Since I was a kid I have always followed the news. I remember watching the local morning news news while making my sister and I lunch as we were getting ready for the school bus. One summer I sat captivated by the Iran Contra scandal- although I didn’t understand it.
In 1988, my freshman year of high school, a computer teacher, Mr. Schultz recommended Thomas Friedman’s From Beirut to Jerusalem when I told him politics of the Middle East interested me, but like Iran Contra, I didn’t understand it either.
The three years I spent at UC Santa Cruz, I volunteered and worked in the news department at the college radio station KZSC. During my junior year-abroad in Cairo, most days I happily paying about $3 for a two day old International Herald Tribune to read between classes, or before basketball practice. I was scared when classmates quietly told me Israeli Prime Minister Yitzhak Rabin was assassinated. If his murderer was Egyptian would all the American students be evacuated? It was a self-centered relief when I learned his mudererer was a Jewish nationalist.
Over twenty years later I still feel anxious if I don’t know what is happening elsewhere in the world. As peaceful as my parents houses are for mini-vacations in Lake Tahoe or Newport Beach, I need to check in with CNN, or a radio news show to feel calm.
As counter intuitive as this sounds-disconnecting stresses me out.
Monday through Friday, I listen to two hours of NPR before going to work and then alternate between the news and sports talk during the short commute to to the Light Rail Station, I then flip between those news and sports stations driving home.
Three days ago, I spent the day at work depressed thinking about the Syrian sarin gas attack I read about the night before.
After work that day, I knew I was one of (now granted formerly anonymous) panel of judges at a Toastmasters area speech contest, so I made a conscious effort to listen to familiar eighties music instead of the news- I tried to disconnect. As selfish as this sounds, I was trying clear my mental pallete. I didn’t want to think about this gas attack or the victims while listening to speeches.
I was almost successful.
As I pulled into the parking lot, a heavy drizzle turned into a pelting rain. I tuned back to the local news talk hoping for a weather report on the spring storm for the drive home- instead I heard:
“President Trump just announced he approved the launch of sixty missiles at a Syrian airbase responsible for the sarin gas attack.”
No! No! No! Assad is a maniac and I did not vote for Trump. Was America was going to war in the Middle East ten weeks before I fly to Beirut? After parking, I sat in the parking lot, listening to the rain, as checked my phone where the Washington Post ran a breaking news story with more details.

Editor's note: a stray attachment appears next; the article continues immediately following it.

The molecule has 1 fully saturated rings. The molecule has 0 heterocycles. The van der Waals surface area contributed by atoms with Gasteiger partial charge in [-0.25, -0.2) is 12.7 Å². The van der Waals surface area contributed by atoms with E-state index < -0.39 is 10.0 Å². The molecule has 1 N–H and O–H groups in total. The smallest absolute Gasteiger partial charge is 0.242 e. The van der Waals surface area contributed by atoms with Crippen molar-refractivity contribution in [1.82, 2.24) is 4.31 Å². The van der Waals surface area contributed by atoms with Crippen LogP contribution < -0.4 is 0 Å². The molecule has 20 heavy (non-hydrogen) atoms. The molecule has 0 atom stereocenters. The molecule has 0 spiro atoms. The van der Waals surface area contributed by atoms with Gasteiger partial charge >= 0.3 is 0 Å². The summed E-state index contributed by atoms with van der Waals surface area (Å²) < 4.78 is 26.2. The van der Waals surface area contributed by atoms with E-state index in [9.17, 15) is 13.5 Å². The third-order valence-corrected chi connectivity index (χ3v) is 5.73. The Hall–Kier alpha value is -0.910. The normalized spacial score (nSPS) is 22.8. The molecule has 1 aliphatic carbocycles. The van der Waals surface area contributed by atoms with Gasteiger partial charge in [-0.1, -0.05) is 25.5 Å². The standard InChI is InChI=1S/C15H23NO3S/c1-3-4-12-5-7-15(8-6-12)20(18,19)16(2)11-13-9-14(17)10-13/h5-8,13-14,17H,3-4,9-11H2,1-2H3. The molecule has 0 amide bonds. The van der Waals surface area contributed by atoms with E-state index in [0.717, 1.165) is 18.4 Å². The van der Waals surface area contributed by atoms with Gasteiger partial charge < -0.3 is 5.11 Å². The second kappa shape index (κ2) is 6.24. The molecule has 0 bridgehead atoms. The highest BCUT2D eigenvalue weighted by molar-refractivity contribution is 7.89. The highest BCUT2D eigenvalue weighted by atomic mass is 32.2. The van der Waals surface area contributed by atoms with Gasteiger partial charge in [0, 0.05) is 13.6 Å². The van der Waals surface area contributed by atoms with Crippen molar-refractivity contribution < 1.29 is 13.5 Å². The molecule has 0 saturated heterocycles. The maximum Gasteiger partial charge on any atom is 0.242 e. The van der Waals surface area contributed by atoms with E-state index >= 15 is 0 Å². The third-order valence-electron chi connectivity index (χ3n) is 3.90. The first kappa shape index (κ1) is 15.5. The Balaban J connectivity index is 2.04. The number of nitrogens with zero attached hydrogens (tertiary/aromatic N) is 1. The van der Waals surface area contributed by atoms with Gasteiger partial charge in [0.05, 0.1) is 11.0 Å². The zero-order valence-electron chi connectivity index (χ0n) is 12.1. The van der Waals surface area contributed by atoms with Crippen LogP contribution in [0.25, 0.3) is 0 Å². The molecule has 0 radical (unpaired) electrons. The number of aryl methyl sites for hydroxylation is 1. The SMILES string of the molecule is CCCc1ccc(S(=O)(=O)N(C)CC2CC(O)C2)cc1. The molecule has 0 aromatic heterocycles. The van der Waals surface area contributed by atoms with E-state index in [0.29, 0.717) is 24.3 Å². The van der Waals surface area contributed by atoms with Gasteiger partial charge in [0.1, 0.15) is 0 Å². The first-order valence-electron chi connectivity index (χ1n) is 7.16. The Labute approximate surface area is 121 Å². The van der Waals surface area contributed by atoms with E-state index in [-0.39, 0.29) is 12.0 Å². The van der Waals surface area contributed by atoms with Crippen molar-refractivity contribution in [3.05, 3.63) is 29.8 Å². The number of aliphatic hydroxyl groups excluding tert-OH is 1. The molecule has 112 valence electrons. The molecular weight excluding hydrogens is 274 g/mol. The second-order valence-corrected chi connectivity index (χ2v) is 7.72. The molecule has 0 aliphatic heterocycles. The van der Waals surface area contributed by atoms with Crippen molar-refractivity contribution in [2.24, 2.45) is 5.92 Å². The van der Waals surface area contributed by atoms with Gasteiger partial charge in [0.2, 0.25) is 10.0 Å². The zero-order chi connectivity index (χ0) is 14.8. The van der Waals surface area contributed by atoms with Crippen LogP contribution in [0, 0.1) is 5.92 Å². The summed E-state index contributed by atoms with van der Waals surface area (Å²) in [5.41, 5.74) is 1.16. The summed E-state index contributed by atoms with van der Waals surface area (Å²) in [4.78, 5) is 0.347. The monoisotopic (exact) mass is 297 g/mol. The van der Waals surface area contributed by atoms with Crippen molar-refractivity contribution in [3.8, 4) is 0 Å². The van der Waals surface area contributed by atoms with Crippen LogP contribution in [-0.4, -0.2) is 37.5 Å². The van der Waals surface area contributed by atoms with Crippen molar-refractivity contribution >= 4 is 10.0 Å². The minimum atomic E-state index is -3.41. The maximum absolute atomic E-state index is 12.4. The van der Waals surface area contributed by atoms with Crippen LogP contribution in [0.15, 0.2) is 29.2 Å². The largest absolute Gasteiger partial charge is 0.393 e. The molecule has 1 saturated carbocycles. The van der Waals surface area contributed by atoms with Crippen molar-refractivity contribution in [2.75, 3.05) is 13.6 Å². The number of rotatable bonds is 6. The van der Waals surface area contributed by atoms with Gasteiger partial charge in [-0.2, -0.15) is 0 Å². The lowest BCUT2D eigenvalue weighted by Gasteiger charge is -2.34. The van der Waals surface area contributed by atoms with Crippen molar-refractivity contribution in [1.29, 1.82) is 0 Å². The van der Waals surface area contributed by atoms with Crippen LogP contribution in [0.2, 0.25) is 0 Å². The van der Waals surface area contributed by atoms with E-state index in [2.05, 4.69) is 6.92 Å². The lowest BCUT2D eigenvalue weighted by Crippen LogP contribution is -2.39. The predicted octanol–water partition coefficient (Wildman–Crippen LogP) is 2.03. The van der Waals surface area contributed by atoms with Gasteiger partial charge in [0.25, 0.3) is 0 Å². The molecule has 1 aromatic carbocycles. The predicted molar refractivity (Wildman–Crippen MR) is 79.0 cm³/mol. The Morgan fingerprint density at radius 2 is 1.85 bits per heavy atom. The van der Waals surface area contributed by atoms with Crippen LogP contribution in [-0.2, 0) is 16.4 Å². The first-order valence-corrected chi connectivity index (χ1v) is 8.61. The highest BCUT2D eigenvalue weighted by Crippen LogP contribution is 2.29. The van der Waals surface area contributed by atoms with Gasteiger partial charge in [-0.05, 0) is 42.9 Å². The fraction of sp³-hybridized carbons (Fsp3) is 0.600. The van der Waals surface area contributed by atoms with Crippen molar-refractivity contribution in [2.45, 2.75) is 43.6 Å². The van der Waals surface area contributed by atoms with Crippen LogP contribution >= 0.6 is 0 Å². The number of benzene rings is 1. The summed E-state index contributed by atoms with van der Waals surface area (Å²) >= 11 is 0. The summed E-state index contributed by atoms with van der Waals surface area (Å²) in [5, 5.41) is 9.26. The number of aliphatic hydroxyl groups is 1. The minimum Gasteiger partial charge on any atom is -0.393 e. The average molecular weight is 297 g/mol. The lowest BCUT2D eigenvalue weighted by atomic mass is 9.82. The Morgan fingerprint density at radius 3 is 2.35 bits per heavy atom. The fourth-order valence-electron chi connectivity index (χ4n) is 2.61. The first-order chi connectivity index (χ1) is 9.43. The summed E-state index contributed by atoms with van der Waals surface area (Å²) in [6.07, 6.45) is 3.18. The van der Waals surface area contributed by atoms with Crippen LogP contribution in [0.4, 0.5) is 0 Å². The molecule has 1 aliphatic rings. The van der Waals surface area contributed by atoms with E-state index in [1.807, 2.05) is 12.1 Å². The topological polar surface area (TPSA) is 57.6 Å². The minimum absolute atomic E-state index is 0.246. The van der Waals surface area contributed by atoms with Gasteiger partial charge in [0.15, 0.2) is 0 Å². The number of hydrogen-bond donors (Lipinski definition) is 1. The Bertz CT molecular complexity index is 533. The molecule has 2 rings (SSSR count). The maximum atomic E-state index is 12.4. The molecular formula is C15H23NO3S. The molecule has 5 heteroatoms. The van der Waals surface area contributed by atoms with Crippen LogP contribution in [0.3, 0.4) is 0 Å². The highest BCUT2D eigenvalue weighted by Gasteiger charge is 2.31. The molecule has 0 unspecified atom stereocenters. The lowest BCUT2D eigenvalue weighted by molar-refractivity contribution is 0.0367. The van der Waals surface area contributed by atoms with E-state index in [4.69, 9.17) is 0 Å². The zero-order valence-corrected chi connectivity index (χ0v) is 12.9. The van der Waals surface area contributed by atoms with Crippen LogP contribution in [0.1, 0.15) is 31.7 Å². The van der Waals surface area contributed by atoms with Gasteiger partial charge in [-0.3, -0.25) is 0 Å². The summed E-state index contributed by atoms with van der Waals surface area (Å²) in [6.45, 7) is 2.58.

I walked into the contest in a daze. I tried to think of some song, any song. I complimented a random young woman on her cute green heels. I nibbled on pizza and cheesecake and spilled punch on myself, but my mind kept refocusing on the Middle East. A few well meaning Toastmasters friends I had not seen recently offered condolences about my dog.
Now I’m thinking about the gas attack victims, the American response on Syria and missing my dog. I started to cry.
I sent a quick Facebook message to Sadika, a Toastmasters friend. In ten weeks, I would be staying with her and her family.
Was she, her family, her country OK? I waited two beats, no response. I’m now panicking and I’m supposed to judge two speech contests.
The Chief Judge, gave me and the other judges the pre-requisite judges briefing and the contests started. A few contestants made me laugh- some guy yodeled for a minute. Most told personal stories. However one speaker stood out that night.
Keerthi, the stranger with the cute green shoes, but more importantly, the would-be-winner of the International contest shared her inner psychological battles about using her fear to fuel her strength. Keerthi helped me for seven minutes forget Hooka in doggy heaven, war with Syria or possibly cancelling this vacation. At the end of her speech, Keerthi challenged us to use our strengths and passions to face our fears.
Immediately after the results were announced, I had brief chat Sadika, 7,212 miles away via Facebook Messenger.
I had forgotten the time change. While it was 6:30pm Thursday night in California when I heard the news, it was 3:30am Friday morning in Damascus (the beginning of the weekend in the Middle East which is Friday and Saturday) and we chatted three hours later.
While I wrote this blog at 3:30am on a Saturday morning, listening to what else- the news- (thank you NPR Weekend Edition), in retrospect, maybe it was a little unreasonable to expect an immediate response in the early morning hours at the beginning of a weekend.
Sadika in her kind way also reminded me of another important detail. In ten weeks, I will spend eighteen days learning about her, her culture and her country- not Syria.
That night, I let my fear fuel my ignorance when I panicked in response to the news reports. I need to use that fear to remind me of what I’m passionate about.
If there was ever a time to hear Keerthi’s speech, that time was Thursday night. If there was ever a time to apply Keerthi’s message, that time is now.